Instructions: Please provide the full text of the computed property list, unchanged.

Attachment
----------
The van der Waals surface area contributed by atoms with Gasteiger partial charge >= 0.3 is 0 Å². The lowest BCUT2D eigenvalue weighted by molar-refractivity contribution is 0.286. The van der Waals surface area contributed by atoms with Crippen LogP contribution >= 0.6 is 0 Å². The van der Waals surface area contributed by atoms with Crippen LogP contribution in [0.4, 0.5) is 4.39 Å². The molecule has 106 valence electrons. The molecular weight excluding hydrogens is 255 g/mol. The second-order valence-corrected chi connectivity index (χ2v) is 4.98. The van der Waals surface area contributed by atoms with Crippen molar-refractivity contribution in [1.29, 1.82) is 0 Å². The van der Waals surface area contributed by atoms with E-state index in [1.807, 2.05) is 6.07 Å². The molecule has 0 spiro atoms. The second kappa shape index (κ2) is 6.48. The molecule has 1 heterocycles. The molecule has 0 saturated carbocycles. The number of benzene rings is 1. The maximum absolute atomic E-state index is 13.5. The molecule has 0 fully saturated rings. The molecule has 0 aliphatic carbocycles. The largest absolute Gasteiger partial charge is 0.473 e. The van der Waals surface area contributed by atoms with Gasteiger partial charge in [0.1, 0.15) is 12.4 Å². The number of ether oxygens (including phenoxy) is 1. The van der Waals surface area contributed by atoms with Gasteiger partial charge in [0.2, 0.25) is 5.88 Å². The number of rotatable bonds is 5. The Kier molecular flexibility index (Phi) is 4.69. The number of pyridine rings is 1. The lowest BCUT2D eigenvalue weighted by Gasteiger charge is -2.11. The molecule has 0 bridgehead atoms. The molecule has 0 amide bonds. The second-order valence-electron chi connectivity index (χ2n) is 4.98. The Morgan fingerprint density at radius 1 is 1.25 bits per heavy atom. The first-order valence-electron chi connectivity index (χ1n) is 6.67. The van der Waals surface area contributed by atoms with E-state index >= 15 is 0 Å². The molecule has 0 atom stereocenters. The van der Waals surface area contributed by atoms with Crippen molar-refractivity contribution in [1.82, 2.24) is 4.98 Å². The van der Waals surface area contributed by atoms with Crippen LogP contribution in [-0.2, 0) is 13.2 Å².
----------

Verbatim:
The van der Waals surface area contributed by atoms with Gasteiger partial charge >= 0.3 is 0 Å². The lowest BCUT2D eigenvalue weighted by molar-refractivity contribution is 0.286. The van der Waals surface area contributed by atoms with Crippen LogP contribution >= 0.6 is 0 Å². The van der Waals surface area contributed by atoms with Crippen LogP contribution in [0.4, 0.5) is 4.39 Å². The molecule has 106 valence electrons. The molecular weight excluding hydrogens is 255 g/mol. The second-order valence-corrected chi connectivity index (χ2v) is 4.98. The van der Waals surface area contributed by atoms with Crippen molar-refractivity contribution in [1.29, 1.82) is 0 Å². The van der Waals surface area contributed by atoms with E-state index in [1.807, 2.05) is 6.07 Å². The molecule has 0 spiro atoms. The second kappa shape index (κ2) is 6.48. The molecule has 1 heterocycles. The molecule has 0 saturated carbocycles. The number of benzene rings is 1. The maximum absolute atomic E-state index is 13.5. The molecule has 0 fully saturated rings. The molecule has 0 aliphatic carbocycles. The largest absolute Gasteiger partial charge is 0.473 e. The van der Waals surface area contributed by atoms with Gasteiger partial charge in [0.1, 0.15) is 12.4 Å². The number of ether oxygens (including phenoxy) is 1. The van der Waals surface area contributed by atoms with Gasteiger partial charge in [0.2, 0.25) is 5.88 Å². The number of rotatable bonds is 5. The Kier molecular flexibility index (Phi) is 4.69. The number of pyridine rings is 1. The lowest BCUT2D eigenvalue weighted by Gasteiger charge is -2.11. The molecule has 0 bridgehead atoms. The molecule has 0 amide bonds. The second-order valence-electron chi connectivity index (χ2n) is 4.98. The Morgan fingerprint density at radius 1 is 1.25 bits per heavy atom. The first-order valence-electron chi connectivity index (χ1n) is 6.67. The van der Waals surface area contributed by atoms with E-state index >= 15 is 0 Å². The molecule has 0 atom stereocenters. The van der Waals surface area contributed by atoms with Crippen molar-refractivity contribution in [1.82, 2.24) is 4.98 Å². The van der Waals surface area contributed by atoms with Crippen LogP contribution in [-0.2, 0) is 13.2 Å².